Ever since the terrorist attack on the American consulate in Benghazi, the Obama administration has been stalling, obfuscating and outright lying in order to avoid taking responsibility for the deaths of four Americans, including our ambassador. To a considerable degree, they have gotten away with that strategy. But Darrell Issa, Chairman of the House Committee on Oversight and Government Reform, has stepped into the breach. Issa’s committee has been approached by whistle-blowers within the State Department, and the stories they tell about the department’s malfeasance are shocking. Today Issa wrote to Secretary of State Hillary Clinton, outlining information his committee has received and announcing his intention to hold hearings on what happened in Benghazi:
Based on information provided to the Committee by individuals with direct knowledge of events in Libya, the attack that claimed the Ambassador’s life was the latest in a long line of attacks on Western diplomats and officials in Libya in the months leading up to September 11, 2012. It was clearly never, as Administration officials once insisted, the result of a popular protest. In addition, multiple U.S. federal government officials have confirmed to the Committee that, prior to the September 11 attack, the U.S. mission made repeated requests for increased security in Benghazi. The mission in Libya, however, was denied these resources by officials in Washington.
This is, obviously, a bombshell. Issa goes on to itemize no fewer than 13 attacks and other incidents involving diplomatic personnel in Libya, including at least two attacks on the consulate in Benghazi. Perhaps the most chilling of these incidents was the following:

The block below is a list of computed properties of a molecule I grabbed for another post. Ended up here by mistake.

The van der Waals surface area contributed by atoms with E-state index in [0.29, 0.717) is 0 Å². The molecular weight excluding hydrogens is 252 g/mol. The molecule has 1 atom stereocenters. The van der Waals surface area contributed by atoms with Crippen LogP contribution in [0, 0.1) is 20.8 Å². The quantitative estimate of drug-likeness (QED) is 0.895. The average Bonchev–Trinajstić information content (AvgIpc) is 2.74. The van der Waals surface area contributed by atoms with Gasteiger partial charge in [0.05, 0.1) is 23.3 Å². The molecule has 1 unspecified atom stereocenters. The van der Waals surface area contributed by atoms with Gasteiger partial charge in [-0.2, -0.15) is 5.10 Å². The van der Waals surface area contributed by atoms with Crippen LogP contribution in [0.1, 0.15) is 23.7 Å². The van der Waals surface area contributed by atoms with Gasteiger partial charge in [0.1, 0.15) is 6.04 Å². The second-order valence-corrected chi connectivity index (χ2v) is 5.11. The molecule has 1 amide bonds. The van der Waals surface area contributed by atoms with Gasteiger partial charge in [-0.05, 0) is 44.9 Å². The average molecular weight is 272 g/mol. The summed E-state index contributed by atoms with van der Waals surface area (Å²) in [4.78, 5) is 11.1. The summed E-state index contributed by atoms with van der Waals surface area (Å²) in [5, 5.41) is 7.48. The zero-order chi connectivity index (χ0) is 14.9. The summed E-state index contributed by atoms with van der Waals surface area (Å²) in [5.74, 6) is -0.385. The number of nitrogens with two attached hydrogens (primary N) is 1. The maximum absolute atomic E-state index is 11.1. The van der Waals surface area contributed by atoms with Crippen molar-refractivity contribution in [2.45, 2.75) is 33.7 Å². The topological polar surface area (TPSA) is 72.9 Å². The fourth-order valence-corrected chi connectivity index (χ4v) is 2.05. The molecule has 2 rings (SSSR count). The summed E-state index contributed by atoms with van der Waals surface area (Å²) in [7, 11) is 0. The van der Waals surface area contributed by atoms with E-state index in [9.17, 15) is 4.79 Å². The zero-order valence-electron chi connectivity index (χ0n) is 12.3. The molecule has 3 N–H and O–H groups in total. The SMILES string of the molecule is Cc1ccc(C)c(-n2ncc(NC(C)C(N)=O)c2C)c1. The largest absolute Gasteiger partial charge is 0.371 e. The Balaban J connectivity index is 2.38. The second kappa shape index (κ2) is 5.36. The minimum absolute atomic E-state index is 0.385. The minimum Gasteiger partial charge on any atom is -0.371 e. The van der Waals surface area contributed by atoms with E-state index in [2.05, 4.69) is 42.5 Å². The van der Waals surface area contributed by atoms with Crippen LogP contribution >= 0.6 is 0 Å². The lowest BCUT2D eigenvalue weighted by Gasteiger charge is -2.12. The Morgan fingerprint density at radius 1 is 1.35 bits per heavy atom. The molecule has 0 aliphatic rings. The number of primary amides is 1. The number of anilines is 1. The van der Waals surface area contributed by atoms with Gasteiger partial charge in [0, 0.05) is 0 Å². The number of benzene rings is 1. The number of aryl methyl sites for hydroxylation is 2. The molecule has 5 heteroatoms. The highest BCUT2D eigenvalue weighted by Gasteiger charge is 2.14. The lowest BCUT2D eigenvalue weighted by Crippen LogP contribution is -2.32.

Ambassador Stevens was in the habit of taking early-morning runs around Tripoli along with members of his security detail. According to sources, sometime in June 2012, a posting on a pro-Gaddafi Facebook page trumpeted these runs and directed a threat against Ambassador Stevens along with a stock photo of him. It is reported that, after stopping these morning runs for about a week, the Ambassador resumed them.
Issa’s letter concludes with a series of questions directed to Secretary Clinton, relating to the Department’s knowledge of the itemized incidents and the security measures that were taken or not taken. Issa requests responses by December 8, and says that his committee will convene a hearing on the attack on October 10.
Secretary Clinton replied this afternoon in a conciliatory fashion, but she made no promise to provide information to Issa’s committee, which the Obama administration has stonewalled in the past. She referred to the State Department’s own investigation; this was the most salient point in her letter:
Clinton asked Issa to withhold any final conclusions about the Benghazi attack until the review board finishes its work and reports to Congress, which could come as early as November or as late as early next year.
Here is a hint: there won’t be any report until after the election.